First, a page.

One of the universally present characteristics of modern government is the establishment of at least two classes of citizen: civilians and governors, which in practice readily translates directly into "slaves and masters" of various types and degrees, all idealistic language of rights and righteousness to the contrary notwithstanding. This stratification establishes those who are in charge and those who are to toe their lines. While the lines in question are often seemingly reasonable in theory, in practice they are usually expressions of pure barbarism and tyranny. Respect for the rights of the individual exists mainly on paper and in practice only where it is either convenient to the masters or where the slaves wield sufficient power to force the issue in their rightful favor.
There is, however, a circumstance relating to the structure of such governments that stands out most prominently, yet receives next to no sensible attention by those who would implement a new government or by those over whom such governments ostensibly preside, the greater truth being that in reality that they rule. This circumstance centers upon the most notable absence of the lack of meaningful designs, implementations, and enforcement of a body of well-structured and complete specifications of standards of behavior of government officials and the suitable forms and degrees of punishment for those who fail to uphold those standards, either through intent or through negligence.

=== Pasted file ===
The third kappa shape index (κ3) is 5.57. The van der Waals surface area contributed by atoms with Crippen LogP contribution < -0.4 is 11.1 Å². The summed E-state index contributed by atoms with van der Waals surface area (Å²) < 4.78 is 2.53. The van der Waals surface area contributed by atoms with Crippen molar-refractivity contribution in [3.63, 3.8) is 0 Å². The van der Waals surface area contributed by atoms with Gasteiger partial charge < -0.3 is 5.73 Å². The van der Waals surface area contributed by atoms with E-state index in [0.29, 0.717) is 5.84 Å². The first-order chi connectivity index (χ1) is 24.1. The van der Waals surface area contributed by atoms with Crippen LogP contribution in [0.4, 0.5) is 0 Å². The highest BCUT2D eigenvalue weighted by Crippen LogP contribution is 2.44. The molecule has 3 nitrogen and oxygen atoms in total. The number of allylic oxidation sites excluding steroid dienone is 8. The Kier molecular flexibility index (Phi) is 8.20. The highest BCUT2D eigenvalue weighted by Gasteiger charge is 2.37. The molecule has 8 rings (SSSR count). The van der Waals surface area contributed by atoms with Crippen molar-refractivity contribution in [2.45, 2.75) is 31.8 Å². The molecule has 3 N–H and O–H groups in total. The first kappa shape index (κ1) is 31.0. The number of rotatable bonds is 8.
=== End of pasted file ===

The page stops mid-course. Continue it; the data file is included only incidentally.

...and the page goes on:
Part of the reason for this appears to stem from the basic set of perceptions that most people seem to hold with respect to "government". One of the false presumptions is that government actually exists in and of itself, a belief that is demonstrably and provably false in much the same way as is the case with "the state". What this presumption serves to do is create a false sense of substance in the mind of the individual holding and accepting it. Note that such an individual need not necessarily like it or agree with it, but most often regards it as an immutable fact to which one must resign himself because there is no getting around it. How ironic it is to find that in such cases the jailer need build no prisons, for each inmate has done it for him, the work being of the utmost quality.